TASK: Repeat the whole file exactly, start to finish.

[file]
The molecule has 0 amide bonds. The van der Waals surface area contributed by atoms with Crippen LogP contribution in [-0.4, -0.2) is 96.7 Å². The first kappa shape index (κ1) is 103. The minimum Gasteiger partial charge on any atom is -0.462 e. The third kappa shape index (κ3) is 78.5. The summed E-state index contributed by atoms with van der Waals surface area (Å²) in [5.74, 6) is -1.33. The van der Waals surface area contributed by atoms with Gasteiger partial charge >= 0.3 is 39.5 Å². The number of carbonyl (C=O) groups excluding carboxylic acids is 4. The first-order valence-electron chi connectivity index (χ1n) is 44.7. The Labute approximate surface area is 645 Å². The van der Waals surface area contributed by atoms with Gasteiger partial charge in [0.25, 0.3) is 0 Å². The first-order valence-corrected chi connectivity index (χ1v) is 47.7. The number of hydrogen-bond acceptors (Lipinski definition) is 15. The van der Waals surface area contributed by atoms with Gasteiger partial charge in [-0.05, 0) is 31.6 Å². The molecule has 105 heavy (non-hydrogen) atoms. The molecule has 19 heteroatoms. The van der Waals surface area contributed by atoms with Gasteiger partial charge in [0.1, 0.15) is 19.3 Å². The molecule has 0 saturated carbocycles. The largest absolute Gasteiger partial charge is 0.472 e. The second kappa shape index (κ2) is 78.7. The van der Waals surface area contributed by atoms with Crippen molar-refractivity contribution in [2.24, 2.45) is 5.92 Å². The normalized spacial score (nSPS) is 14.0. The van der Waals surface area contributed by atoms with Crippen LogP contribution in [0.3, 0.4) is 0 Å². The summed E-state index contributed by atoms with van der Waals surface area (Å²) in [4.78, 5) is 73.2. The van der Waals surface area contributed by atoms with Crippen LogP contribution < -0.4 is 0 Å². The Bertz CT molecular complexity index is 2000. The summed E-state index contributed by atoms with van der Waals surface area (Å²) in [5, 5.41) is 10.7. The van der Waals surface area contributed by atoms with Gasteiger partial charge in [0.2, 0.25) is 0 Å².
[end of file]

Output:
The molecule has 0 amide bonds. The van der Waals surface area contributed by atoms with Crippen LogP contribution in [-0.4, -0.2) is 96.7 Å². The first kappa shape index (κ1) is 103. The minimum Gasteiger partial charge on any atom is -0.462 e. The third kappa shape index (κ3) is 78.5. The summed E-state index contributed by atoms with van der Waals surface area (Å²) in [5.74, 6) is -1.33. The van der Waals surface area contributed by atoms with Gasteiger partial charge >= 0.3 is 39.5 Å². The number of carbonyl (C=O) groups excluding carboxylic acids is 4. The first-order valence-electron chi connectivity index (χ1n) is 44.7. The Labute approximate surface area is 645 Å². The van der Waals surface area contributed by atoms with Gasteiger partial charge in [0.25, 0.3) is 0 Å². The first-order valence-corrected chi connectivity index (χ1v) is 47.7. The number of hydrogen-bond acceptors (Lipinski definition) is 15. The van der Waals surface area contributed by atoms with Gasteiger partial charge in [-0.05, 0) is 31.6 Å². The molecule has 105 heavy (non-hydrogen) atoms. The molecule has 19 heteroatoms. The van der Waals surface area contributed by atoms with Gasteiger partial charge in [0.1, 0.15) is 19.3 Å². The molecule has 0 saturated carbocycles. The largest absolute Gasteiger partial charge is 0.472 e. The second kappa shape index (κ2) is 78.7. The van der Waals surface area contributed by atoms with Crippen molar-refractivity contribution in [2.24, 2.45) is 5.92 Å². The normalized spacial score (nSPS) is 14.0. The van der Waals surface area contributed by atoms with Crippen LogP contribution in [0.3, 0.4) is 0 Å². The summed E-state index contributed by atoms with van der Waals surface area (Å²) in [4.78, 5) is 73.2. The van der Waals surface area contributed by atoms with Crippen LogP contribution < -0.4 is 0 Å². The Bertz CT molecular complexity index is 2000. The summed E-state index contributed by atoms with van der Waals surface area (Å²) in [5, 5.41) is 10.7. The van der Waals surface area contributed by atoms with Gasteiger partial charge in [0.2, 0.25) is 0 Å².